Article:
Monkeypox Has L.A. Sex Workers Fighting the Virus, and the Stigma

Monkeypox is spread through intimate contact, but sex workers say they refuse to be further marginalized

Los Angeles sex workers are getting increasingly nervous about the spread of monkeypox and taking new safety precautions with clients.

As the Los Angeles Times reports, the lesion-causing virus has primarily been connected to gay and bisexual men so far, but due to its spread from skin-to-skin contact and “spread in intimate encounters,” many in the industry are recalling the emergence of the AIDS virus and the way it was treated (or not treated) at the time.

“With monkeypox, they’re like, ‘we’re not falling for that,” Trisonda Marbury, senior outreach coordinator with Project S.H.E.E., a sex worker support program, told the Times.

Monkeypox was first detected in California when a patient tested positive in Sacramento in late May, and the first case in L.A. County was reported on June 2, with the second case following less than a week later. As of August 23, the Centers for Disease Control and Prevention puts the number of cases in California at 2,663, while the number of cases in L.A. surpassed 1,200 on Monday.

The question of how to protect oneself from a virus spread by intimate contact, when most of your job is intimate contact, is proving tricky for many, from exotic dancers and adult film actors to dominatrixes and escorts.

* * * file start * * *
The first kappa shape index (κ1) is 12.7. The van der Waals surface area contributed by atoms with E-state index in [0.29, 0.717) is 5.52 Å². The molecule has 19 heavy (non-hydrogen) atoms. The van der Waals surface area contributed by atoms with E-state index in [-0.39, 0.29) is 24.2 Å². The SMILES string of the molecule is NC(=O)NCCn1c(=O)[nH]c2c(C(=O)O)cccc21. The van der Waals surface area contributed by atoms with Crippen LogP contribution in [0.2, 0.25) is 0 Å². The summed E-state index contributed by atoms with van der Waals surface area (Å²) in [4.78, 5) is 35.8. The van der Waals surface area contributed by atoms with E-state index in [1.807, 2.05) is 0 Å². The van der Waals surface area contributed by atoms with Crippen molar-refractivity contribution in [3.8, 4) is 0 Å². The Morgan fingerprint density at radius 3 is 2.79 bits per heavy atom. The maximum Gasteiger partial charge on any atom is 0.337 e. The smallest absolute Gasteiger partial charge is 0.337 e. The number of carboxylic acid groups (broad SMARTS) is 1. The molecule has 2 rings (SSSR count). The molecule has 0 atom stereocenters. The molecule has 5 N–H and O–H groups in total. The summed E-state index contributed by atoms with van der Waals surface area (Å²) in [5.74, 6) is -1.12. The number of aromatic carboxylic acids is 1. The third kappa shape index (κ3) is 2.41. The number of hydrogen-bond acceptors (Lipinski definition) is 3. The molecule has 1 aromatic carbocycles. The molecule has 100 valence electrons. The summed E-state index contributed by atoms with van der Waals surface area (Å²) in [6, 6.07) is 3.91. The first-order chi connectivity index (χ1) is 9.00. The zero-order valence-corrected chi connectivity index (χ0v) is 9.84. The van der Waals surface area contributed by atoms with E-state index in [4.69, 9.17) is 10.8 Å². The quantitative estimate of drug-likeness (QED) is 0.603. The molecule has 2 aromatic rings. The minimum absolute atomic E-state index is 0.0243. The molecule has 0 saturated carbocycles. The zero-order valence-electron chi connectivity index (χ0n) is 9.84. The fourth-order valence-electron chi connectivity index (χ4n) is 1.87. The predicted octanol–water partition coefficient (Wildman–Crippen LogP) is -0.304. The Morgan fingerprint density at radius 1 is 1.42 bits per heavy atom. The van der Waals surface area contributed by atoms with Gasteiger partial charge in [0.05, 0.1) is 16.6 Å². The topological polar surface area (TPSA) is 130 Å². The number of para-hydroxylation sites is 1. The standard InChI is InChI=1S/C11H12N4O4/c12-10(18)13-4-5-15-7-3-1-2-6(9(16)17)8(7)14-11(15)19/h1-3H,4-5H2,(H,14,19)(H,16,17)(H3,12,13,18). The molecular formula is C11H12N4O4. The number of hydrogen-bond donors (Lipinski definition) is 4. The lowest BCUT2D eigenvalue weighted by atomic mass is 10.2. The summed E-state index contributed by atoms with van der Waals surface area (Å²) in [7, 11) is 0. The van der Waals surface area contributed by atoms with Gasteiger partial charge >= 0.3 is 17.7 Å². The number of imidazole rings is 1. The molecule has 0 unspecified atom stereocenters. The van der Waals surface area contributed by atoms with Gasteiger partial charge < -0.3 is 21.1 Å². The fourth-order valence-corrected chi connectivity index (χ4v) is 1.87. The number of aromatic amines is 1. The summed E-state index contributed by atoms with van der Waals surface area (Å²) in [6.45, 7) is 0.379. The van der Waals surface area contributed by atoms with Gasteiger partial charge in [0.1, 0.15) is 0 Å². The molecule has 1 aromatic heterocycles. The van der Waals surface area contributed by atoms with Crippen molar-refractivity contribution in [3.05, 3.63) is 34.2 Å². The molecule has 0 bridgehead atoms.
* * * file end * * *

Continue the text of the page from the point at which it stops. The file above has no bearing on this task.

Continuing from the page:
One dancer named Divine explained the challenge of trying to avoid touching: “It’s kind of a necessary component of the dance and my job,” they said in the story, adding that avoiding contact would result in a drastic drop in tips, which had already gone south during the pandemic.

It’s still not clear to officials how many ways the virus is spreading, the Times reports.

“The rapid rise in U.S. cases has sparked questions about whether oral and anal sex itself is driving swifter transmission through semen and other bodily fluids, with some experts arguing that the way it is spreading is consistent with a sexually transmitted infection. Other experts have suggested that monkeypox may be spreading more readily during sexual encounters because infectious lesions in the rectum or urethra can be especially hard to detect—which means a person might not realize they have the virus until the rash spreads beyond the genital and anal areas.”

L.A. County has now moved to expand vaccine eligibility, which will help sex workers access the jab. The adult industry health and safety group Performer Availability Screening Service Inc. has warned that sex workers are at a higher risk, and has released a list of safety guidelines and advice about obtaining the vaccine.

There is also the question of hate crimes being committed against people suspected of being vulnerable to monkeypox, as a recent Washington Post story explored. In L.A., activist Soma Snakeoil tells the Times that “people are going to be targeted as if they are either trans or sex workers for receiving the shot.” They’ve suggested officials offer other vaccines at the same locations so as to reduce the focus on people receiving monkeypox-specific treatment.

Some in the industry are getting creative with changes in protocol. Transgender dominatrix Lady Kay told the Times, “I want to get more into making sure my limbs are covered. I definitely want to more judiciously wear gloves—latex gloves. Which adds to the aesthetic anyway.”

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